Florida Fire College Offers Courses And Seminars on Year-Round Basis

Florida Fire College Offers Courses And Seminars on Year-Round Basis

Diked semi-trailer tanker is used for training in spill fires.Demonstrations of the latest in fire equipment is part of training.

The first Florida Fire College training session was held at Daytona Beach May 7-9, 1930. From then until 1939, the school was sponsored by the Florida State Firemen’s Association. Classes were conducted once a year and were held in a different location each year. In 1939, the annual sessions were extended to five days and financial assistance was given by the State Department of Education.

In 1946, a coordinator was employed to carry on the training and annual sessions of five days continued until 1948, when 10-day sessions were held. In addition to the annual sessions, some itinerant training was conducted in several fire departments.

In 1949, the fire college became a state institution with permanent headquarters in Ocala. It was built on 6 acres in mid-1950 and dedicated on October 12, 1951. The facility includes an administration and classroom building, an auditorium, a four-story drill tower with sprinkler and standpipe systems, and a two-story live fire training building.

Station on property

For training purposes, the fire college has a three-bay fire station with two pumpers. There is also a building with a room for various types of breathing equipment, an air compressor and a cascade system. In the rear of this building is a shop where the staff can build and maintain equipment.

Other facilities include a drafting pit and four flammable liquid pits. A halon extinguishing system is in one building for demonstration purposes. A diked semi-trailer tanker is used for flammable liquid transportation spill fire training. An LP gas training area is being constructed.

One of the more important functions at the fire college is a laboratory used primarily for arson detection. It has many of the latest pieces of detection equipment.

The college also has a library that contains a large number of books and pamphlets on both fire service and related subjects. The library also has nearly 70 films that are lent to fire departments throughout the state.

The Florida Fire College operates year-round and offers 25 fire service courses ranging from basic firemanship to engineering fundamentals for fire fighters. Special schools, exams, conferences and seminars are held throughout the year. In addition to programs conducted during the normal work week, schools and drills are held on weekends and evenings to assist both paid and volunteer fire departments.

Among those who have attended courses at the Florida Fire College are instructors from Canada, oil company fire fighters from Saudi Arabia and Venezuela, and inspectors and fire fighters from the Bahamas. In the near future, 29 engineering students from Algeria are expected to attend the fire college.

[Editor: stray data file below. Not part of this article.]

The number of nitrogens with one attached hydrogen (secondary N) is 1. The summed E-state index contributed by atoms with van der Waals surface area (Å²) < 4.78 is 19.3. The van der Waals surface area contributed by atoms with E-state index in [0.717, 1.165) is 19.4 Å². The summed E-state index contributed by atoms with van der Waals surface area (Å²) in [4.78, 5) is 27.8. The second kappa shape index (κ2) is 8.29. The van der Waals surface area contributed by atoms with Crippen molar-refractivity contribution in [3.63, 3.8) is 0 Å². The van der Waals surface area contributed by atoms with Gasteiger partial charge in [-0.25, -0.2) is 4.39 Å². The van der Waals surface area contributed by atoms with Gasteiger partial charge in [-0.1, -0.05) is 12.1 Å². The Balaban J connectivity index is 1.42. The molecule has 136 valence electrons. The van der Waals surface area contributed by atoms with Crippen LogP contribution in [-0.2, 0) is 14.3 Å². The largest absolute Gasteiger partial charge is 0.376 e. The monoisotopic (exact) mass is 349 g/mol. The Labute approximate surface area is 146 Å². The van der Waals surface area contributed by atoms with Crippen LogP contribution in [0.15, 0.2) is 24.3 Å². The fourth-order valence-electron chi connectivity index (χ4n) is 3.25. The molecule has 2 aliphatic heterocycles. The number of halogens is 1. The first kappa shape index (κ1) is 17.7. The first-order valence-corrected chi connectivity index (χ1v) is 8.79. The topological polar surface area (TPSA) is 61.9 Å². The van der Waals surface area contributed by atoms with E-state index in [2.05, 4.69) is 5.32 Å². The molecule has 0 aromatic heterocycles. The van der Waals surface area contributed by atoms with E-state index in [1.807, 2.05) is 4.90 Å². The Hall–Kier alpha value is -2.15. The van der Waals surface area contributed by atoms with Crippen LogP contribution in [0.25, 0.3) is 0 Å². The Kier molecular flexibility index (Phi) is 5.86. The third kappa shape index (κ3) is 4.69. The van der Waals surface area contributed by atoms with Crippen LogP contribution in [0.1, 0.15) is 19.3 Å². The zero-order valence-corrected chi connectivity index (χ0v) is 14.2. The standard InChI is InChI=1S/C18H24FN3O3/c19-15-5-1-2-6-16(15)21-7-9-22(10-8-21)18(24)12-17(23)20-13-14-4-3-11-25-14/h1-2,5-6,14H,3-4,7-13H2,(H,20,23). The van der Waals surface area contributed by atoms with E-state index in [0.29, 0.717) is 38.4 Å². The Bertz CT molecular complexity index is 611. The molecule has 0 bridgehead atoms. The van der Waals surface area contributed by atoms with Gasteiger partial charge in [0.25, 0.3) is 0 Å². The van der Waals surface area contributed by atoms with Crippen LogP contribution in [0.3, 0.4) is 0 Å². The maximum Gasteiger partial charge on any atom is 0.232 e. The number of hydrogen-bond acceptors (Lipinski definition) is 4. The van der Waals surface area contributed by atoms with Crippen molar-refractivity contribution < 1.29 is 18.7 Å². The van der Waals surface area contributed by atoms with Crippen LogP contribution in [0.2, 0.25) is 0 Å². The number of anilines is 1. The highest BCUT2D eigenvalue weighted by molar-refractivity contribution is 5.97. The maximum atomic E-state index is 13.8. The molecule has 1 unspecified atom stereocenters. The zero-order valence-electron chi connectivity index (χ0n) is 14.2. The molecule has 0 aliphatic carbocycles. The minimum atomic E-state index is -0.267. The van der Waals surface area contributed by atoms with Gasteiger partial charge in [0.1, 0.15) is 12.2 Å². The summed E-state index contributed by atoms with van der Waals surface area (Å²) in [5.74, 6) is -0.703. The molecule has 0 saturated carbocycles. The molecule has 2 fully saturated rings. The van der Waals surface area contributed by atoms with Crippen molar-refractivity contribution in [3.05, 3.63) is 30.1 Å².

In addition to its basic functions of training paid and volunteer firemen and providing advanced classes for fire officers, the fire college also assists industry by training plant fire brigades and giving instruction in fire inspection to fit the needs of specific industries. The variety of industries covered is wide, including power manufacturing and chemical plants and food processors. An unusual case involved the training of the officers and crew of a large oil tanker that had put into a Jacksonville drydock for repairs. The training was concentrated in the use of portable extinguishers, fixed on-board protection and self-contained breathing apparatus.

Engineering accented

Seminars on selected fire protection subjects are conducted with the accent placed on engineering aspects. The subjects embrace a wide scope, such as sprinkler, foam, standpipe, gaseous extinguishing and fire detection systems.

The fire college is also home base for the state program on minimum standards for fire fighters. In 1970, the legislature standardized fire service employment and training in Florida. To date, Florida is one of the few states which administers, on a state-wide basis, the minimum standards which a fire fighter must meet. The minimum standards 200-hour basic firemanship program is taught twice a year at the fire college and also at certified training centers throughout the state. All tests, written and practical, under the 200hour program are given by members of the minimum standards staff.

From the beginning of the fire college 45 years ago, Florida embraced the idea that fire fighting and fire fighters were important in the growth and well-being of the residents of Florida.

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